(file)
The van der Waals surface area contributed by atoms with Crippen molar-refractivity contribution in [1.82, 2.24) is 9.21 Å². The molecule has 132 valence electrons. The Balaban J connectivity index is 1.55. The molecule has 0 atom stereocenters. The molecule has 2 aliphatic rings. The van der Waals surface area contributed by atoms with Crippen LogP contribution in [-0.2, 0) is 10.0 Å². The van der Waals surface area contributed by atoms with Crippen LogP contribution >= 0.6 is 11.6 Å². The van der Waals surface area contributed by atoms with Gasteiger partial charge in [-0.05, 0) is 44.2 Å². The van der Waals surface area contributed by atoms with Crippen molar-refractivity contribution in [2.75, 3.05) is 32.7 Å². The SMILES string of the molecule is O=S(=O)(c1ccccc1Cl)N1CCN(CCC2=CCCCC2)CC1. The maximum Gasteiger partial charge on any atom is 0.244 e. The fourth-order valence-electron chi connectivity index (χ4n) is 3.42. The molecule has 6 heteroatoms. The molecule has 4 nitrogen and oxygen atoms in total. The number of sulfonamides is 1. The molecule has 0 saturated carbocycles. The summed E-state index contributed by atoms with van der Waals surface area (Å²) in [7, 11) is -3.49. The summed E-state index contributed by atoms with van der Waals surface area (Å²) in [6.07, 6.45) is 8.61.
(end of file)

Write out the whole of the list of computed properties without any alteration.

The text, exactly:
The van der Waals surface area contributed by atoms with Crippen molar-refractivity contribution in [1.82, 2.24) is 9.21 Å². The molecule has 132 valence electrons. The Balaban J connectivity index is 1.55. The molecule has 0 atom stereocenters. The molecule has 2 aliphatic rings. The van der Waals surface area contributed by atoms with Crippen LogP contribution in [-0.2, 0) is 10.0 Å². The van der Waals surface area contributed by atoms with Crippen LogP contribution >= 0.6 is 11.6 Å². The van der Waals surface area contributed by atoms with Gasteiger partial charge in [-0.05, 0) is 44.2 Å². The van der Waals surface area contributed by atoms with Crippen molar-refractivity contribution in [2.75, 3.05) is 32.7 Å². The SMILES string of the molecule is O=S(=O)(c1ccccc1Cl)N1CCN(CCC2=CCCCC2)CC1. The maximum Gasteiger partial charge on any atom is 0.244 e. The fourth-order valence-electron chi connectivity index (χ4n) is 3.42. The molecule has 6 heteroatoms. The molecule has 4 nitrogen and oxygen atoms in total. The number of sulfonamides is 1. The molecule has 0 saturated carbocycles. The summed E-state index contributed by atoms with van der Waals surface area (Å²) in [7, 11) is -3.49. The summed E-state index contributed by atoms with van der Waals surface area (Å²) in [6.07, 6.45) is 8.61.